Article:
CRLF2 rearrangements and JAK mutations in ALL
FISH and SNP array profiling have identified CRLF2 rearrangements in approximately 7% of childhood ALL cases (Figure 1) and 50% of cases associated with Down syndrome (DS-ALL).13,14 CRLF2 is located in the pseudoautosomal region (PAR1) at Xp22.3/Yp11.3 and encodes cytokine receptor–like factor 2 (also known as the thymic stromal lymphopoietin receptor). With IL7 receptor alpha (IL7Rα), CRLF2 forms a heterodimeric receptor for thymic stromal lymphopoietin. CRLF2 is rearranged by translocation into the immunoglobulin heavy chain locus (IGH@-CRLF2) or, more commonly, by a focal deletion upstream of CRLF2 that results in expression of P2RY8-CRLF2 that encodes full-length CRLF2. Both rearrangements result in aberrant overexpression of CRLF2 on the cell surface of leukemic lymphoblasts that may be detected by immunophenotyping. Less commonly, a p.Phe232Cys CRLF2 mutation results in receptor overexpression.
CRLF2 alterations are associated with the presence of activating mutations in the JAK genes JAK1 and JAK2,13–15 which, with the exception of T-lineage ALL, are otherwise uncommon in ALL. The JAK family comprises 4 members, JAK1, JAK2, JAK3, and TYK2. The JAK/STAT pathway mediates signaling from cytokine, chemokine, and growth factor receptors via the JAK nonreceptor tyrosine kinases and the STAT family of transcription factors. The JAK mutations are most commonly missense mutations at R683 in the pseudokinase domain of JAK2 and are distinct from the JAK2 V617F mutations that are a hallmark of myeloproliferative diseases. Less common are activating mutations in the kinase domain of JAK1 and JAK2. Like the JAK2 V617F mutation, the JAK1/2 mutant alleles observed in ALL are transforming in vitro.16,17 Up to 50% of CRLF2-rearranged cases harbor activating JAK1/2 mutations, and conversely, almost all cases of B-ALL with JAK1/2 mutations harbor concomitant rearrangements of CRLF2. Coexpression of CRLF2 and JAK1/2 mutations is transforming in vitro, suggesting that these 2 lesions are central in lymphoid transformation. Half of CRLF2-rearranged cases lack a JAK mutation and the nature of alternative kinase signaling mutations in these cases is unknown. In non–DS-ALL, CRLF2 alterations and JAK mutations are associated with IKZF1 deletion/mutation, a gene-expression profile similar to BCR-ABL1+ ALL, and, in some studies, poor outcome.18 The associations between CRLF2 and outcome have varied between studies and cohorts in part due to differences in the cohorts studied.19–21 The association is most consistent in non–DS-ALL cohorts of high-risk B-progenitor ALL. However, it should be emphasized that few studies have performed comprehensive analysis of CRLF2 rearrangement and expression, JAK1 and JAK2 mutational screening (including both pseudokinase and kinase domain mutations), and detection of IKZF1 deletions and sequence mutations. Recent studies performed by the Children's Oncology Group (COG) have shown that CRLF2 and IKZF1 alterations are associated with inferior outcome in multiple cohorts and that elevated CRLF2 expression in the absence of rearrangement is also an adverse prognostic feature.22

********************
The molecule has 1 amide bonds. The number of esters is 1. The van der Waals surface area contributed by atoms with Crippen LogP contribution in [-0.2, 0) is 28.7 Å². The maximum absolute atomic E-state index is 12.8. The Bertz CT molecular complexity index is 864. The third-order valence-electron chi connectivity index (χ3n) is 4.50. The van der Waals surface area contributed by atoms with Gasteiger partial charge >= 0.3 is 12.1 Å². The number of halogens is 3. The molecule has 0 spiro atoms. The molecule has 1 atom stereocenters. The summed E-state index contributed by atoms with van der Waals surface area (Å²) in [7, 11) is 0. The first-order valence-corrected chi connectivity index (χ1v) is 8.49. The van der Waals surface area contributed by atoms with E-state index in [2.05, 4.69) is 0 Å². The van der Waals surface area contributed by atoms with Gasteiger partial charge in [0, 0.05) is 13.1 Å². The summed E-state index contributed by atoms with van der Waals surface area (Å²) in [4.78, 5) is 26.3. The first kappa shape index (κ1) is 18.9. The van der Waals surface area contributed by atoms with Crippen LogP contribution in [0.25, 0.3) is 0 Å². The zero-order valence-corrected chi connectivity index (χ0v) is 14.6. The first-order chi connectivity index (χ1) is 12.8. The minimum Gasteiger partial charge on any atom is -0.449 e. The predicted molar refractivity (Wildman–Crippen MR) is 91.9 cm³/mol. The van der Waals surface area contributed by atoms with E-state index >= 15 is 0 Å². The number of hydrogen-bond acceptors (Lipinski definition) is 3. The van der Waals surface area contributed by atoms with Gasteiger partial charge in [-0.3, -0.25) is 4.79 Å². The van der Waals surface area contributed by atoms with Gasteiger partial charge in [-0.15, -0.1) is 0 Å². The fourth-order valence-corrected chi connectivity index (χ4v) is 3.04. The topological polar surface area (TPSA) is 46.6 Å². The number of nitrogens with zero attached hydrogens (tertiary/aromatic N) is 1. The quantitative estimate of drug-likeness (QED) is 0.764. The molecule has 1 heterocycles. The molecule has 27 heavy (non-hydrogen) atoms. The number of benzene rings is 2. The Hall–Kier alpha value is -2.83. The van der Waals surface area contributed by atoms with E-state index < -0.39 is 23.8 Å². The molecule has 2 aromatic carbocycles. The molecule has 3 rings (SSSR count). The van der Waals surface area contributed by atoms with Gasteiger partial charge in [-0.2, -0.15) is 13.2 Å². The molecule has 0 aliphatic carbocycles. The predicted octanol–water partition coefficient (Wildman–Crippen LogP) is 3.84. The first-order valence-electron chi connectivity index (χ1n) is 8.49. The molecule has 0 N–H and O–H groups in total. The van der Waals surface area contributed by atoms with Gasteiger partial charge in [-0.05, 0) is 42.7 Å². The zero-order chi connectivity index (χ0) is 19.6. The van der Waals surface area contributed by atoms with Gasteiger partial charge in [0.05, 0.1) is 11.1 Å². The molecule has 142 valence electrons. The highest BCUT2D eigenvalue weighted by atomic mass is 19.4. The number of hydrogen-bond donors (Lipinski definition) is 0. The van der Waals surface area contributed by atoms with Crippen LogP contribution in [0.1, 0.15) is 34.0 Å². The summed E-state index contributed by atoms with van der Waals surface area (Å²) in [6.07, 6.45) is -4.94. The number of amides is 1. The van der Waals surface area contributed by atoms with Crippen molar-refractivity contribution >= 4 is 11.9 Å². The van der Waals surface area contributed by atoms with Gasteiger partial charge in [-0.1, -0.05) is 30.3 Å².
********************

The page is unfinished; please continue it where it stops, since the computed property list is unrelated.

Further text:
Regardless of JAK mutation status, the leukemic cells harboring CRLF2 deregulation exhibit activation of JAK-STAT and PI3K/mTOR pathways and are sensitive to JAK and mTOR inhibitors in vitro and in vivo. An early-phase trial of the JAK inhibitor ruxolitinib in relapsed and refractory childhood tumors, including cases with CRLF2 rearrangement and/or JAK mutations, ADVL1011, has been initiated (www.clinicaltrials.gov identifier NCT01164163).